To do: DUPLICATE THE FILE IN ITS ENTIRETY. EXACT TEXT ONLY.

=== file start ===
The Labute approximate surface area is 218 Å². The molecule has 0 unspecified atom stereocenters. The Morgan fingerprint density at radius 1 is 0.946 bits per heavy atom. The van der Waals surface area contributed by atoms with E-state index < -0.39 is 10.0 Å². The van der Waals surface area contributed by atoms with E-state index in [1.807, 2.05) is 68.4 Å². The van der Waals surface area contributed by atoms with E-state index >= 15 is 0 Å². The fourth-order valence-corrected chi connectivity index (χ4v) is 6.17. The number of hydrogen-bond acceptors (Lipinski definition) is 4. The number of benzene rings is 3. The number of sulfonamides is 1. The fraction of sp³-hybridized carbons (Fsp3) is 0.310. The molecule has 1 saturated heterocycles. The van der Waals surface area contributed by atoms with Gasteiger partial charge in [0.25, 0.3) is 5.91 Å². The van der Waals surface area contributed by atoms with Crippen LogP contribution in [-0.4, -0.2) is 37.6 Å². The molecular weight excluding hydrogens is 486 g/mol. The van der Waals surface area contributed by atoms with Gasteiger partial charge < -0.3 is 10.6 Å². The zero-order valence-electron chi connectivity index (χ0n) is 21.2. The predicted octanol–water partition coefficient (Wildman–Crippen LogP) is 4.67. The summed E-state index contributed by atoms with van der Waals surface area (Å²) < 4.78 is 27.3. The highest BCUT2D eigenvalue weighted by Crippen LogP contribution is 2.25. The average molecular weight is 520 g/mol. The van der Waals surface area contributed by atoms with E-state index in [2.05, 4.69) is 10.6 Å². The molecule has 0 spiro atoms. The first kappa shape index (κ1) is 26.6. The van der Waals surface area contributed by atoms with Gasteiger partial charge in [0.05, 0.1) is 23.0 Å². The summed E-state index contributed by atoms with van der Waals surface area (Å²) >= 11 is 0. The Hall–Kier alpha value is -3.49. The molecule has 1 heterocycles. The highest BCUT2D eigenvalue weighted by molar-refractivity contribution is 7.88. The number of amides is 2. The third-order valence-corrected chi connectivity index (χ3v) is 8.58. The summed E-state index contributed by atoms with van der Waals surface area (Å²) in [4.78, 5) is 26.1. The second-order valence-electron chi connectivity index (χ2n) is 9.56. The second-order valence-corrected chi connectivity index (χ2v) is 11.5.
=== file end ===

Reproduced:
The Labute approximate surface area is 218 Å². The molecule has 0 unspecified atom stereocenters. The Morgan fingerprint density at radius 1 is 0.946 bits per heavy atom. The van der Waals surface area contributed by atoms with E-state index < -0.39 is 10.0 Å². The van der Waals surface area contributed by atoms with E-state index in [1.807, 2.05) is 68.4 Å². The van der Waals surface area contributed by atoms with E-state index >= 15 is 0 Å². The fourth-order valence-corrected chi connectivity index (χ4v) is 6.17. The number of hydrogen-bond acceptors (Lipinski definition) is 4. The number of benzene rings is 3. The number of sulfonamides is 1. The fraction of sp³-hybridized carbons (Fsp3) is 0.310. The molecule has 1 saturated heterocycles. The van der Waals surface area contributed by atoms with Gasteiger partial charge in [0.25, 0.3) is 5.91 Å². The van der Waals surface area contributed by atoms with Crippen LogP contribution in [-0.4, -0.2) is 37.6 Å². The molecular weight excluding hydrogens is 486 g/mol. The van der Waals surface area contributed by atoms with Gasteiger partial charge < -0.3 is 10.6 Å². The zero-order valence-electron chi connectivity index (χ0n) is 21.2. The predicted octanol–water partition coefficient (Wildman–Crippen LogP) is 4.67. The summed E-state index contributed by atoms with van der Waals surface area (Å²) < 4.78 is 27.3. The highest BCUT2D eigenvalue weighted by Crippen LogP contribution is 2.25. The average molecular weight is 520 g/mol. The van der Waals surface area contributed by atoms with E-state index in [2.05, 4.69) is 10.6 Å². The molecule has 0 spiro atoms. The first kappa shape index (κ1) is 26.6. The van der Waals surface area contributed by atoms with Gasteiger partial charge in [0.05, 0.1) is 23.0 Å². The summed E-state index contributed by atoms with van der Waals surface area (Å²) >= 11 is 0. The Hall–Kier alpha value is -3.49. The molecule has 1 heterocycles. The highest BCUT2D eigenvalue weighted by molar-refractivity contribution is 7.88. The number of amides is 2. The third-order valence-corrected chi connectivity index (χ3v) is 8.58. The summed E-state index contributed by atoms with van der Waals surface area (Å²) in [4.78, 5) is 26.1. The second-order valence-electron chi connectivity index (χ2n) is 9.56. The second-order valence-corrected chi connectivity index (χ2v) is 11.5.